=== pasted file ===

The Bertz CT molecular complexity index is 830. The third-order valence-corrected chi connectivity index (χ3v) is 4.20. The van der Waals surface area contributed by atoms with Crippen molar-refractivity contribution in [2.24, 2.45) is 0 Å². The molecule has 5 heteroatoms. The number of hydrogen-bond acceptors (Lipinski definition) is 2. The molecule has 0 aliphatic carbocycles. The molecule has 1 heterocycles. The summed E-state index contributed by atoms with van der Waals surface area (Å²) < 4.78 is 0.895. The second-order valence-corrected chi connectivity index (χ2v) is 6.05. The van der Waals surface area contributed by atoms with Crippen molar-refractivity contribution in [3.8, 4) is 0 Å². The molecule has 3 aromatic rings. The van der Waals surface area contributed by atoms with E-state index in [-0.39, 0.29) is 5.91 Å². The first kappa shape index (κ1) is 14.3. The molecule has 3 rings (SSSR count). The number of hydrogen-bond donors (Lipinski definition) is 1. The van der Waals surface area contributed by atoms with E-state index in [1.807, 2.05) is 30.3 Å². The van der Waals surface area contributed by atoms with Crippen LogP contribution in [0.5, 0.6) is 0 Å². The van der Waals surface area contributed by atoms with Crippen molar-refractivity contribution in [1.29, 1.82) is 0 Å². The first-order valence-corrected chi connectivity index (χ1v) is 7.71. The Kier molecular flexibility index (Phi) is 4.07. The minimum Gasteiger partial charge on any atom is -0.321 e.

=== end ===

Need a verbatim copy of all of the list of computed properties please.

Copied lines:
The Bertz CT molecular complexity index is 830. The third-order valence-corrected chi connectivity index (χ3v) is 4.20. The van der Waals surface area contributed by atoms with Crippen molar-refractivity contribution in [2.24, 2.45) is 0 Å². The molecule has 5 heteroatoms. The number of hydrogen-bond acceptors (Lipinski definition) is 2. The molecule has 0 aliphatic carbocycles. The molecule has 1 heterocycles. The summed E-state index contributed by atoms with van der Waals surface area (Å²) < 4.78 is 0.895. The second-order valence-corrected chi connectivity index (χ2v) is 6.05. The van der Waals surface area contributed by atoms with Crippen molar-refractivity contribution in [3.8, 4) is 0 Å². The molecule has 3 aromatic rings. The van der Waals surface area contributed by atoms with E-state index in [-0.39, 0.29) is 5.91 Å². The first kappa shape index (κ1) is 14.3. The molecule has 3 rings (SSSR count). The number of hydrogen-bond donors (Lipinski definition) is 1. The van der Waals surface area contributed by atoms with E-state index in [1.807, 2.05) is 30.3 Å². The van der Waals surface area contributed by atoms with Crippen LogP contribution in [0.5, 0.6) is 0 Å². The van der Waals surface area contributed by atoms with Crippen molar-refractivity contribution in [1.29, 1.82) is 0 Å². The first-order valence-corrected chi connectivity index (χ1v) is 7.71. The Kier molecular flexibility index (Phi) is 4.07. The minimum Gasteiger partial charge on any atom is -0.321 e.